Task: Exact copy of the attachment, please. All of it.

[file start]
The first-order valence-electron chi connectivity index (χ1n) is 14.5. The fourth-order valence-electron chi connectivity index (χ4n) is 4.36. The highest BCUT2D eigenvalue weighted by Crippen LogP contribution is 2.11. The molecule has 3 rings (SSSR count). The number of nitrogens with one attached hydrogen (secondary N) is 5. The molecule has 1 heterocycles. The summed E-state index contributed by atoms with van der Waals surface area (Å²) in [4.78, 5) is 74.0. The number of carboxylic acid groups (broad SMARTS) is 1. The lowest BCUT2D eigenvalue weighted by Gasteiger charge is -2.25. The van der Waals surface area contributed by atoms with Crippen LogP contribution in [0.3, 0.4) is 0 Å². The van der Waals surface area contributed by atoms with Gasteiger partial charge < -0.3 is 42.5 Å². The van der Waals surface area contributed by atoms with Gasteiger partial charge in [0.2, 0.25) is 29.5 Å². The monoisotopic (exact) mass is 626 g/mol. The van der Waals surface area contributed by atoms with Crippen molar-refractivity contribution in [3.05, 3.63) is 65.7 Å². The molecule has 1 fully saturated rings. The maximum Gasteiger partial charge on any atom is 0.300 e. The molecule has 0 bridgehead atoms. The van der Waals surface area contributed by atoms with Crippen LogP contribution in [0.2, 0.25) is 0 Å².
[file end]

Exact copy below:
The first-order valence-electron chi connectivity index (χ1n) is 14.5. The fourth-order valence-electron chi connectivity index (χ4n) is 4.36. The highest BCUT2D eigenvalue weighted by Crippen LogP contribution is 2.11. The molecule has 3 rings (SSSR count). The number of nitrogens with one attached hydrogen (secondary N) is 5. The molecule has 1 heterocycles. The summed E-state index contributed by atoms with van der Waals surface area (Å²) in [4.78, 5) is 74.0. The number of carboxylic acid groups (broad SMARTS) is 1. The lowest BCUT2D eigenvalue weighted by Gasteiger charge is -2.25. The van der Waals surface area contributed by atoms with Crippen LogP contribution in [0.3, 0.4) is 0 Å². The van der Waals surface area contributed by atoms with Gasteiger partial charge < -0.3 is 42.5 Å². The van der Waals surface area contributed by atoms with Gasteiger partial charge in [0.2, 0.25) is 29.5 Å². The monoisotopic (exact) mass is 626 g/mol. The van der Waals surface area contributed by atoms with Crippen molar-refractivity contribution in [3.05, 3.63) is 65.7 Å². The molecule has 1 fully saturated rings. The maximum Gasteiger partial charge on any atom is 0.300 e. The molecule has 0 bridgehead atoms. The van der Waals surface area contributed by atoms with Crippen LogP contribution in [0.2, 0.25) is 0 Å².